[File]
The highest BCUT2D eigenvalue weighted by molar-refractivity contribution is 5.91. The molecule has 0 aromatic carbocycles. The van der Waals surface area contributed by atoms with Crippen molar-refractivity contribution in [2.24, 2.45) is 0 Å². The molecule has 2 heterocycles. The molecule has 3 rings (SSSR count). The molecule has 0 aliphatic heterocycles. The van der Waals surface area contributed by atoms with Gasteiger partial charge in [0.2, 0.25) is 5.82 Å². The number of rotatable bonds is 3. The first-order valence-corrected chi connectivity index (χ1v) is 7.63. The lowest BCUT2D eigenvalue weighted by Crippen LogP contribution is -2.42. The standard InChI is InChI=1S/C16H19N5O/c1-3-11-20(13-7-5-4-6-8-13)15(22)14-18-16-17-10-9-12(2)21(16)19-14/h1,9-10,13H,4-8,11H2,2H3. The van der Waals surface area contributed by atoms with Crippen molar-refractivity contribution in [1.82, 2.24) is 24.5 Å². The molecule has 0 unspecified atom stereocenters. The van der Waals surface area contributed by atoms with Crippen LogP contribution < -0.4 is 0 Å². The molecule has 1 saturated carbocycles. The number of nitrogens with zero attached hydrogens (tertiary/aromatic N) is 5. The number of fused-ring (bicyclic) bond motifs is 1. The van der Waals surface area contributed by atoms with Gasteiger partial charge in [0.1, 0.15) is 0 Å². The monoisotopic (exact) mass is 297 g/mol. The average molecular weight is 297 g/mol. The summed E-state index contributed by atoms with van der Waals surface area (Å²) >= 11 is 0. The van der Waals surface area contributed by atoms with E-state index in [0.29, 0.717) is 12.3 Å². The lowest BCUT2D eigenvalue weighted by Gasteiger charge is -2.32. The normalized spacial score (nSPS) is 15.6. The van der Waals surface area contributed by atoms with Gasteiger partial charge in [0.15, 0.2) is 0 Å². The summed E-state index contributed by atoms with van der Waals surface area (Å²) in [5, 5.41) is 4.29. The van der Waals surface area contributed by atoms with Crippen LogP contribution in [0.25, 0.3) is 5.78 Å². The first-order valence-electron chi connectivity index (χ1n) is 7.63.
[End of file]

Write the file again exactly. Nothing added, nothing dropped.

The highest BCUT2D eigenvalue weighted by molar-refractivity contribution is 5.91. The molecule has 0 aromatic carbocycles. The van der Waals surface area contributed by atoms with Crippen molar-refractivity contribution in [2.24, 2.45) is 0 Å². The molecule has 2 heterocycles. The molecule has 3 rings (SSSR count). The molecule has 0 aliphatic heterocycles. The van der Waals surface area contributed by atoms with Gasteiger partial charge in [0.2, 0.25) is 5.82 Å². The number of rotatable bonds is 3. The first-order valence-corrected chi connectivity index (χ1v) is 7.63. The lowest BCUT2D eigenvalue weighted by Crippen LogP contribution is -2.42. The standard InChI is InChI=1S/C16H19N5O/c1-3-11-20(13-7-5-4-6-8-13)15(22)14-18-16-17-10-9-12(2)21(16)19-14/h1,9-10,13H,4-8,11H2,2H3. The van der Waals surface area contributed by atoms with Crippen molar-refractivity contribution in [1.82, 2.24) is 24.5 Å². The molecule has 0 unspecified atom stereocenters. The van der Waals surface area contributed by atoms with Crippen LogP contribution < -0.4 is 0 Å². The molecule has 1 saturated carbocycles. The number of nitrogens with zero attached hydrogens (tertiary/aromatic N) is 5. The number of fused-ring (bicyclic) bond motifs is 1. The van der Waals surface area contributed by atoms with Gasteiger partial charge in [0.1, 0.15) is 0 Å². The monoisotopic (exact) mass is 297 g/mol. The average molecular weight is 297 g/mol. The summed E-state index contributed by atoms with van der Waals surface area (Å²) >= 11 is 0. The van der Waals surface area contributed by atoms with E-state index in [0.29, 0.717) is 12.3 Å². The lowest BCUT2D eigenvalue weighted by Gasteiger charge is -2.32. The normalized spacial score (nSPS) is 15.6. The van der Waals surface area contributed by atoms with Gasteiger partial charge in [0.15, 0.2) is 0 Å². The summed E-state index contributed by atoms with van der Waals surface area (Å²) in [5, 5.41) is 4.29. The van der Waals surface area contributed by atoms with Crippen LogP contribution in [0.25, 0.3) is 5.78 Å². The first-order valence-electron chi connectivity index (χ1n) is 7.63.